Put down your phone and face reality

Why don’t we ever want to be completely alone? And I don’t mean alone as in physically on your own, but alone without being constantly connected to other people – without our phones, tablets, Facebook, Soundcloud, WhatsApp or Twitter. We say ‘me time’ but really it’s me and the dozen other people I choose to chat to whilst I’m having a bath or getting an early night.

There even appears to be an air of embarrassment about being completely alone. As you walk past a crowd of people you stare down at you phone and catch up on the messages that were received no more than 20 minutes ago, but you already feel obliged to start with ‘sorry for the slow reply.’ You sit on the train alone and you look up from your screen perhaps only once. You might be scrolling through the same Instagram posts for the fourth time that morning but to look around the carriage and catch someones eyes for few seconds is just too awkward to bare thinking about.

I often eat breakfast on my own and so I always have my phone on the table next to me. I’ll do the usual rounds; Facebook, Instagram, Snapchat, reply to messages, read emails, quick glance at the BBC news app, a brief scroll of Twitter and then the kettle has boiled and my porridge is done whirring around in the microwave. And then I eat it whilst finding some rubbish TV series to catch up on so I don’t have to think about anything real.

It’s not just at breakfast where this weird little routine takes place. It’s whenever I spend time alone. Be it eating, waiting for a train, lying in bed at night, on the toilet, in the gym and sometimes even whilst I brush my teeth. Whenever my mind could potentially wonder onto anything real, scary, dark or disturbing – anything which could evoke emotions I’d rather avoid, I grab my little glowing screen, which feels like a third arm, and I consume as much nonsense as possible. ​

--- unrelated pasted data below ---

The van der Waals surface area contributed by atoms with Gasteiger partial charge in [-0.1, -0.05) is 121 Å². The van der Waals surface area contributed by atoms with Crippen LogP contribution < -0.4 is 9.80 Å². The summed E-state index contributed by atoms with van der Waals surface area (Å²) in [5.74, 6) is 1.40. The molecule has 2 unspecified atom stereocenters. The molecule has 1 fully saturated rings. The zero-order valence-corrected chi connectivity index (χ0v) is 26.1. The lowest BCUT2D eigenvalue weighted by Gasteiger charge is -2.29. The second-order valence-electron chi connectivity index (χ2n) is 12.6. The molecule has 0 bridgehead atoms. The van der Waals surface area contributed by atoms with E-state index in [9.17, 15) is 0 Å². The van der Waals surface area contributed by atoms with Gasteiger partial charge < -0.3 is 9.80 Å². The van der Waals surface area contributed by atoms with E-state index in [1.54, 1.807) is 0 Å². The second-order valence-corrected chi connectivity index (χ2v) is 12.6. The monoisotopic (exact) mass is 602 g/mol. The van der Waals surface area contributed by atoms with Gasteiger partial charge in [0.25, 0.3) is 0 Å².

It’s rarely useful or educational stuff that I’m looking at. Yes, I’ll read the occasional article from The Independent, which I’ve stumbled across via Twitter. Yes, I’ll watch the odd BBC news video now that they are posted to Instagram. But most of the time, I’m merely enviously observing other people’s lives. I watch ten second videos of my friends lying on beaches in Australia or skiing down black slopes in France, or perhaps they’re just on a night out and filming themselves pissing around in the takeaway shop.

Once I’m done taking all of this in, I feel annoyed that I’m not doing any of those things. But mostly, I feel annoyed that I have just wasted a good portion of the day – and if you add it all up, a good portion of my life – watching other people do ‘stuff’.

The ‘stuff’ that I have just watched, doesn’t add to my life in any way, shape or form. It doesn’t promote intellectual discussion, it doesn’t inform me of anything, I don’t close Snapchat and think ‘wow, you learn something new everyday.’ Instead of building and bettering my own life, I’m just looking through a little window into other people’s lives and gaining nothing from it.